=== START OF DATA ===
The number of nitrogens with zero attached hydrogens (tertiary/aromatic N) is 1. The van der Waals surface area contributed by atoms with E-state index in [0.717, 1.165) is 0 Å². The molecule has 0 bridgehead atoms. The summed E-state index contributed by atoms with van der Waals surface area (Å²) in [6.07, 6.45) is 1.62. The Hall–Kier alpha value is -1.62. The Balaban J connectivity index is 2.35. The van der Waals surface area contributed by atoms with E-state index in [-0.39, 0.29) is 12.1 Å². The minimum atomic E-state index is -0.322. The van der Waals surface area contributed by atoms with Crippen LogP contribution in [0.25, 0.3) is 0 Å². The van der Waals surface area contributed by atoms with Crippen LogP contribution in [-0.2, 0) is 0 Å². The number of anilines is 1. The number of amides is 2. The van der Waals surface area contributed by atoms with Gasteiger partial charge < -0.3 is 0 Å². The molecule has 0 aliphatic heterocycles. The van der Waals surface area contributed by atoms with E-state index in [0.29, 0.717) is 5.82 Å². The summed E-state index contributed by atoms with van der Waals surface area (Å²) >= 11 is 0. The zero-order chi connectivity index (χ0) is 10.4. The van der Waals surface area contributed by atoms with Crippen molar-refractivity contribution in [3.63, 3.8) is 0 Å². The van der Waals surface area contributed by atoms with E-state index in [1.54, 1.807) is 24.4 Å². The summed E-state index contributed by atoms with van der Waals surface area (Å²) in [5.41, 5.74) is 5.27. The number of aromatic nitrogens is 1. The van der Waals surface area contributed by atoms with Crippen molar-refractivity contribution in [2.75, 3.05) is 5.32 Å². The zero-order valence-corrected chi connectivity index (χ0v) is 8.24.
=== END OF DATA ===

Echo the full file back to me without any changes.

The number of nitrogens with zero attached hydrogens (tertiary/aromatic N) is 1. The van der Waals surface area contributed by atoms with E-state index in [0.717, 1.165) is 0 Å². The molecule has 0 bridgehead atoms. The summed E-state index contributed by atoms with van der Waals surface area (Å²) in [6.07, 6.45) is 1.62. The Hall–Kier alpha value is -1.62. The Balaban J connectivity index is 2.35. The van der Waals surface area contributed by atoms with E-state index in [-0.39, 0.29) is 12.1 Å². The minimum atomic E-state index is -0.322. The van der Waals surface area contributed by atoms with Crippen LogP contribution in [0.25, 0.3) is 0 Å². The van der Waals surface area contributed by atoms with Crippen LogP contribution in [-0.2, 0) is 0 Å². The number of anilines is 1. The number of amides is 2. The van der Waals surface area contributed by atoms with Gasteiger partial charge < -0.3 is 0 Å². The molecule has 0 aliphatic heterocycles. The van der Waals surface area contributed by atoms with E-state index in [0.29, 0.717) is 5.82 Å². The summed E-state index contributed by atoms with van der Waals surface area (Å²) >= 11 is 0. The zero-order chi connectivity index (χ0) is 10.4. The van der Waals surface area contributed by atoms with Crippen molar-refractivity contribution in [3.63, 3.8) is 0 Å². The van der Waals surface area contributed by atoms with E-state index in [1.54, 1.807) is 24.4 Å². The summed E-state index contributed by atoms with van der Waals surface area (Å²) in [5.41, 5.74) is 5.27. The number of aromatic nitrogens is 1. The van der Waals surface area contributed by atoms with Crippen molar-refractivity contribution in [2.75, 3.05) is 5.32 Å². The zero-order valence-corrected chi connectivity index (χ0v) is 8.24.